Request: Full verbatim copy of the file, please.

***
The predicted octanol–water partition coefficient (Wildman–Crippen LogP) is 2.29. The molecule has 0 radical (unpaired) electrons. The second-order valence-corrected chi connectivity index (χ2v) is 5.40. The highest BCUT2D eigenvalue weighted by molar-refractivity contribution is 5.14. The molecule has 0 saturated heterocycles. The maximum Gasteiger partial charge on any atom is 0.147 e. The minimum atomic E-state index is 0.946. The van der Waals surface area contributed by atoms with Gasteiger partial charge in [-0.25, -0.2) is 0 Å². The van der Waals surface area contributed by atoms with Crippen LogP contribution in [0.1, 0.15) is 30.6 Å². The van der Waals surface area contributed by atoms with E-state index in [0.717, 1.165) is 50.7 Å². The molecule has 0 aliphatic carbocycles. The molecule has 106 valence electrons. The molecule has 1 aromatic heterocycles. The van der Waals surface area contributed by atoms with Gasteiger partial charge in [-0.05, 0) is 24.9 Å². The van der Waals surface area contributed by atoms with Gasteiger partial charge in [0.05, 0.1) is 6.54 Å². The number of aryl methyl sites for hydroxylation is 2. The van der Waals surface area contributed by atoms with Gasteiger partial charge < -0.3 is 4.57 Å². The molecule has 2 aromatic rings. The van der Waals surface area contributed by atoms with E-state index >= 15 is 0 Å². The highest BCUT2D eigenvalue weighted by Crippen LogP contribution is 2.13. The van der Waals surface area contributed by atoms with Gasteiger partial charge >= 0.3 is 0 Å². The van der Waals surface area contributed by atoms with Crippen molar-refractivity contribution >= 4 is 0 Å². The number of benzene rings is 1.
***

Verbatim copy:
The predicted octanol–water partition coefficient (Wildman–Crippen LogP) is 2.29. The molecule has 0 radical (unpaired) electrons. The second-order valence-corrected chi connectivity index (χ2v) is 5.40. The highest BCUT2D eigenvalue weighted by molar-refractivity contribution is 5.14. The molecule has 0 saturated heterocycles. The maximum Gasteiger partial charge on any atom is 0.147 e. The minimum atomic E-state index is 0.946. The van der Waals surface area contributed by atoms with Gasteiger partial charge in [-0.25, -0.2) is 0 Å². The van der Waals surface area contributed by atoms with Crippen LogP contribution in [0.1, 0.15) is 30.6 Å². The van der Waals surface area contributed by atoms with E-state index in [0.717, 1.165) is 50.7 Å². The molecule has 0 aliphatic carbocycles. The molecule has 106 valence electrons. The molecule has 1 aromatic heterocycles. The van der Waals surface area contributed by atoms with Gasteiger partial charge in [-0.05, 0) is 24.9 Å². The van der Waals surface area contributed by atoms with Gasteiger partial charge in [0.05, 0.1) is 6.54 Å². The number of aryl methyl sites for hydroxylation is 2. The van der Waals surface area contributed by atoms with Gasteiger partial charge < -0.3 is 4.57 Å². The molecule has 2 aromatic rings. The van der Waals surface area contributed by atoms with E-state index >= 15 is 0 Å². The highest BCUT2D eigenvalue weighted by Crippen LogP contribution is 2.13. The van der Waals surface area contributed by atoms with Gasteiger partial charge >= 0.3 is 0 Å². The van der Waals surface area contributed by atoms with Crippen molar-refractivity contribution >= 4 is 0 Å². The number of benzene rings is 1.